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Barker v. State

Supreme Court of Arkansas

November 6, 2014

LARRY EUGENE BARKER, APPELLANT
v.
STATE OF ARKANSAS, APPELLEE

Counsel Amended December 12, 2014.

MOTION TO FILE A BELATED REPLY BRIEF. PULASKI COUNTY CIRCUIT COURT, NO. 60CV-13-3405. HONORABLE TIMOTHY DAVIS FOX, JUDGE.

Larry Eugene Barker, Pro se

For Appellee: ATTORNEY GENERAL

No response.

OPINION

PRO SE

Page 198

PER CURIAM

Appellant Larry Eugene Barker has been an inmate in the Arkansas Department of Correction (" ADC" ) since October 7, 2003. On August 26, 2013, the State filed a petition pursuant to the State Prison Inmate Care and Custody Reimbursement Act (" Inmate Reimbursement Act" ), codified at Arkansas Code Annotated sections 12-29-501 to -507 (Repl. 2009), seeking the sum of $6140.24 held in appellant's inmate account[1] as reimbursement for a portion of the cost of housing appellant in the ADC. Granting the State's motion for leave to deposit funds, the circuit court ordered the sum of $6140.42 held in appellant's inmate account to be deposited into the registry of the court in order to preserve the funds. At the hearing, the State introduced evidence that appellant had been in the custody of the ADC for 3817 days and that the total cost of providing for his care and custody during this time period was $214,863.94. The circuit court found that the State had proven its claim to reimbursement in an amount that exceeded the $6140.24 on deposit in the registry of the court and that appellant had not proven a valid defense to the State's claim. The circuit court then ordered the clerk of the court to issue payment of $6140.24 to the State for deposit into the Arkansas State Treasury. Appellant has lodged an appeal from that order, and the parties have timely filed their briefs.

Now before us is appellant' s motion to file a belated reply brief. As it is clear from the record and the filed briefs that appellant could not prevail if the appeal were permitted to go forward, the order is affirmed, and the motion is moot.

The appropriate standard of review on appeal from a bench trial is not whether there is substantial evidence to support the findings of the circuit court, but whether the circuit court's findings were clearly erroneous or clearly against the preponderance of the evidence. King v. City of Harrisburg, 2014 Ark. 183. A finding is clearly erroneous when, although there is evidence to support it, the reviewing court on the entire evidence is left with the definite and firm conviction that a mistake has been committed. Id. Issues of statutory interpretation are reviewed de novo. MacKool v. State, 2012 Ark. 287, 423 S.W.3d 28 (per curiam).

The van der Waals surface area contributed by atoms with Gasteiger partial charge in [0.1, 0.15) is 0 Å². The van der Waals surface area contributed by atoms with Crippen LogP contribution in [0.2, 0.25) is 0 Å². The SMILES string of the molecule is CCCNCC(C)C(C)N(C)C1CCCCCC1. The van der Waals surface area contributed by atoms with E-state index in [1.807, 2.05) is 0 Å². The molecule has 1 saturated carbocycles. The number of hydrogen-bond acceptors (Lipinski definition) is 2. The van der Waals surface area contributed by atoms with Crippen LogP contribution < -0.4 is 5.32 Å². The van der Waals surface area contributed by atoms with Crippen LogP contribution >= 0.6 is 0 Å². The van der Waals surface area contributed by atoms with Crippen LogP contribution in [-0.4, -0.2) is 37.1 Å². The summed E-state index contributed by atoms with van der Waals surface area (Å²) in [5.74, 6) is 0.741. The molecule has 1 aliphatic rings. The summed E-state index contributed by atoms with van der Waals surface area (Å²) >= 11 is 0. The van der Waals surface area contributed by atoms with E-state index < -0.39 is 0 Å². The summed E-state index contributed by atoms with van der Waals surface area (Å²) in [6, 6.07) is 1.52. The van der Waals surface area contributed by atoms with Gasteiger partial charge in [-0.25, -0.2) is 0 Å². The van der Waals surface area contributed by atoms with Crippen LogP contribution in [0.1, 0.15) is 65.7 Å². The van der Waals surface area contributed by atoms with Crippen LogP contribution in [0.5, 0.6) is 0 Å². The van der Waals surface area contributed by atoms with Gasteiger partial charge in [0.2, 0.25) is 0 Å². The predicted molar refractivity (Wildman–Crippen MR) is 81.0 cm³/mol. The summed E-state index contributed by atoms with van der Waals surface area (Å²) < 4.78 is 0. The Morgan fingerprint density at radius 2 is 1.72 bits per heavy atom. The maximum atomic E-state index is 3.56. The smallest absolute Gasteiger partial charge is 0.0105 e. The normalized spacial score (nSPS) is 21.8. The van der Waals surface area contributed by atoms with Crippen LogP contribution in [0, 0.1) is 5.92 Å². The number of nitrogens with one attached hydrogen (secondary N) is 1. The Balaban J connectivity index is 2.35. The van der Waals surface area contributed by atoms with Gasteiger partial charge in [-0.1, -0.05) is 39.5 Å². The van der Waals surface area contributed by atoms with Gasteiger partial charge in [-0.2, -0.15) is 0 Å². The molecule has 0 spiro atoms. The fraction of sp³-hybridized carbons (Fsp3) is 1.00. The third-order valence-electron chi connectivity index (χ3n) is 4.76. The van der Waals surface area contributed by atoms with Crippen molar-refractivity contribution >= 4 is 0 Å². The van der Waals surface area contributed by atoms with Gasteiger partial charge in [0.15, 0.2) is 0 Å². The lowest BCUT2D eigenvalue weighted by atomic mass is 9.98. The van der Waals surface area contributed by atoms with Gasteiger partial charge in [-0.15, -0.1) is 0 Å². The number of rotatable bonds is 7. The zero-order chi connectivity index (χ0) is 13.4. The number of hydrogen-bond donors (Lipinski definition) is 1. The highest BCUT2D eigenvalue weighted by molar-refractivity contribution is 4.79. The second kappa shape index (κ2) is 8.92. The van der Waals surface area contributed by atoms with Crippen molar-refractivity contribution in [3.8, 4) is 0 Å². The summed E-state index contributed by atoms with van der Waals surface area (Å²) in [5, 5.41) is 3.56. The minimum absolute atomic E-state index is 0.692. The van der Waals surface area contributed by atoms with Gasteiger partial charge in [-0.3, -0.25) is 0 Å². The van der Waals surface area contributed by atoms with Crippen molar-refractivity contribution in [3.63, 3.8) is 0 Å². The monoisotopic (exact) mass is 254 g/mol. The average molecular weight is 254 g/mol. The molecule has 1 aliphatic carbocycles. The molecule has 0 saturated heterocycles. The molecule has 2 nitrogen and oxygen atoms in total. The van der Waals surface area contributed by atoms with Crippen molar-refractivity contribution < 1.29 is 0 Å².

Appellant first argues on appeal that the trial judge allowed his case to be " railroaded" through the trial court and that the hearing was staged as a formality. In support of his claim, appellant refers to the Assistant Attorney General having a prepared order at the hearing, " everyone" already present in the courtroom when he arrived at the hearing, the location of his chair in the courtroom, the trial judge's alleged expression of surprise at the cost of his housing, and the trial judge's alleged inference during the hearing that the State's request for relief would be granted. Appellant also describes the challenges that he faced in lodging his appeal. Because appellant failed to raise his claim before the circuit court, the argument was waived. It is well settled that this court will not address an issue raised for the first time on appeal, even a constitutional argument. Scudder v. Ramsey, 2013 Ark. 115, 426 S.W.3d 427.

Appellant next contends that the enforcement of the Inmate Reimbursement Act constituted unlawful discrimination in violation of the Fourteenth Amendment. In a related point, he argues that the Equal Protection Clause of ...


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